UMass Amherst BIOLOGY 285 - Bio 285 SI Before Quiz 4 (4 pages)

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Bio 285 SI Before Quiz 4



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Bio 285 SI Before Quiz 4

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4
School:
University of Massachusetts Amherst
Course:
Biology 285 - Cellular & Molecular Biology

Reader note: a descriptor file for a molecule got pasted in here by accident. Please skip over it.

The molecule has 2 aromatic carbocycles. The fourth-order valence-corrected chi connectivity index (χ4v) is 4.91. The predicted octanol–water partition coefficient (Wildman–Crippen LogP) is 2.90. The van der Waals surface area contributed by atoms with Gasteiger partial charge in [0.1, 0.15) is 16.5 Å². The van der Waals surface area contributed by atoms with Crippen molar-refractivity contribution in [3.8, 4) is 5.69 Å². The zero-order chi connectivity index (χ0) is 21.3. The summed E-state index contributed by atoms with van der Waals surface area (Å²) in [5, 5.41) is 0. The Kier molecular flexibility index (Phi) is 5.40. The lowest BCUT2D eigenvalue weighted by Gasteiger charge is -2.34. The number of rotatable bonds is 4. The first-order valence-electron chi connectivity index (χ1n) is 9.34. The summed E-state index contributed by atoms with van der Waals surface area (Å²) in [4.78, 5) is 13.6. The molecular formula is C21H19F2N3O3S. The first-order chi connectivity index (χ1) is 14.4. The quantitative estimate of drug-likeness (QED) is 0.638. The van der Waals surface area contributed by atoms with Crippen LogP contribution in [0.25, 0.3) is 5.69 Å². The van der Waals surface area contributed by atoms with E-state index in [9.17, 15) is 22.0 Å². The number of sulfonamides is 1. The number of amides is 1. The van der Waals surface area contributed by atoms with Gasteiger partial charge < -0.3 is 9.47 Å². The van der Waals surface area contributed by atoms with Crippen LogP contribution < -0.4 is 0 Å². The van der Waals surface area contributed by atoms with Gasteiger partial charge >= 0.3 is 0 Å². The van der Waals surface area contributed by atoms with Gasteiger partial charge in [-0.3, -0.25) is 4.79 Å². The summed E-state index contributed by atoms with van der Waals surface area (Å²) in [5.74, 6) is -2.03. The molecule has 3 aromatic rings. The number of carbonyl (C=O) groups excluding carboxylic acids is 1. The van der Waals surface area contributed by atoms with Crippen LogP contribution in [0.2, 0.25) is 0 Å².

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Bio 285 SI Notes Quiz 4 Cell cycle control system CDK enzyme called Cyclin dependent kinase o Cyclin is a binding partner o master cell cycle regulator o Any point in cell cycle that cells decide they need to stop inhibit CDK CDK is regulated in several ways o Cyclin regulation different cyclins for different phases of the cell cycle G1 cyclins telling CDK to target G1 proteins S phase cyclins M phase cyclins o Phosphorylation dephosphorylation by kinases and phosphatases 1 o CDK inhibitors CDKIs 2 Another way of regulation is the regulation of Cyclin levels 3 o Regulate the levels of the cyclin that binds CDK Cyclin levels rise and fall throughout cell cycle via o Transcription translation o Degradation through ubiquitin mediated proteolysis Difference between CDK and cyclin CDK is the car while cyclin is the key Cell cycle checkpoints G1 phase o Check for DNA damage before replication begins o Check for favorable environment o Must have enough material to create a duplication of the cell S phase o Check for errors incompletely duplicated DNA G2 phase o Damaged or incorrectly replicated DNA o Enough resources to continue M phase o Proper chromosome and microtubule attachment and arrangement If DNA gets messed up can stop it during those checkpoints S G2 do basically the same thing Summarize whole cell cycle by putting each step in each stage Overview of cell cycle G1 phase growth gap phase o Could duplicate organelles o Cell checks environment Growth factor signals present Enough nutrients Enough energy DNA check for damage o Restriction point START G1 checkpoint o Prepare for DNA replication prepare ingredients Make nucleotides Make proteins required for replication o Once replication starts cell now in S phase S phase synthesis phase o DNA replication G2 phase 2nd growth phase o Check for DNA damage o Finish replication o Prepare for M phase M phase chromosome segregation o Cytokinesis splitting of the cytosol G0 phase non dividing state o Stop replication o Cell damaged etc Control of the replicative cycle Goal is to set up where the replication begins Replication begins at origin of recognition site on DNA o Multiple ORCs that occur at same time Form the pre RC o How Get ORC to bind to origin of replication ORC then recruits Cdc6 which recruits CDT1 which recruits Mcm then Mcm Cdc6 CDT1 ORC complex makes up pre RC complex Still in G1 to S phase transition o Once pre RC complex together start replication Now in S phase Have more than one ORC not all fire at one time o Mcm is the helicase only protein from pre RC physically involved in replication o Cdc6 CDT1 ORC all ATPases Stop replication from happening a second time Phosphorylate ORC it can t call recruit Cdc6 or CDT1 again phosphorylate Mcm it leaves nucleus phosphorylate Cdc6 it gets degraded o S phase cyclin CDK phosphorylates all these o Have to do all three to stop replication o Do all three to have multiple areas so you have more control over it Three locks on a door low chance of them all breaking compared to having one lock and having it break G2 phase prepping for chromosome segregation M cyclin levels rise on a graph solid line at bottom CDK activity CDK activity quickly rises then immediately falls on graph as M cyclin levels drop so does CDK o S phase M cyclin levels are rising but no CDK activity o M phase see a spike in CDK activity CDK bound to M cyclin o M CDK inactive at this state 2 kinases Wee1 Cak add phosphates to M CDK o Wee1 adds a phosphate that inhibits M CDK o Cak adds a P that activates M CDK Have both M CDK still inactive even though 2 phosphates Cdc25 takes off a phosphate from M CDK takes phosphate from Wee1 o Cdc25 is a phosphatase because it takes off a phosphate that takes off the inhibiting phosphate M CDK now active only has phosphate from Cak M CDK finds an inactive Cdc25 activates it by adding a P o Active Cdc25 now finds more inactive M CDKs and activates them process then goes on and on This is a positive feedback loop what causes jump in graph Why does cell do this When moving from G2 to M phase G2 is a growing phase cell doesn t want to divide too quickly why needs inhibitory phosphate when cell has grown enough you want it to divide so instead of having to wait for phosphate to be taken off AND cyclins to be made easy to just have to take phosphates off have already made cyclins Drop in CDK activity on graph is because cyclins get degraded o Once cyclins get destroyed CDK activity decreases If you phosphorylate Wee1 you inhibit it inhibiting inhibitory kinase which increases cyclin creation o Same as when phosphorylate Bad you inhibit Bad from doing its job Sequential phosphorylation Final goal to move cell cycle forward in order Example Have a substrate CDK adds a P to that substrate point here to activate PLK1 as a result PLK1 is still inactive when it binds to the substrate its phosphorylation then its active Spindle assembly Spindles made of microtubules which are made of tubulins Tubulins are GTPases o Made up of alpha beta tubulin Centrosome vs centrioles vs centromeres o Centrosome made of centrioles Located on spindle poles o Centromere in middle of chromosome where kinetochore sits Segment of chromosome DNA where kinetochores are on Insert spindle assembly picture 3 types of microtubules aster attached to side of cell interpolar in middle kinetochore attached to kinetochore Microtubules have polarity not charged just positive or negative o Growth happens on positive end polymerization depolymerization positive end located opposite from the spindle pole o Negative polarity embedded in the spindle pole Microtubule picture 1 is interpolar 2 is kinetochore 3 is aster Dynein walks towards negative end kinesin walks towards positive end Dynein stationary pulling pole away from it negative end going towards dynein positive end going away from dynein Eg5 holds onto 2 microtubules at the same time feet on both ends stuck in place not moving only legs are moving drags microtubules to the opposite way it s walking o Eg5 moves towards positive end o As you push microtubule tubulins get added to plus end so Eg5 has more length to walk on causes poles to move away from each other o Eg5 keeps microtubules at a common distance don t overlap too much o Eg5 only located on interpolar needs 2 microtubules Q take out Eg5 but everything else is normal what happens o Collapse microtubules get longer added to but don t move get longer overlap over microtubules What s the final goal of Eg5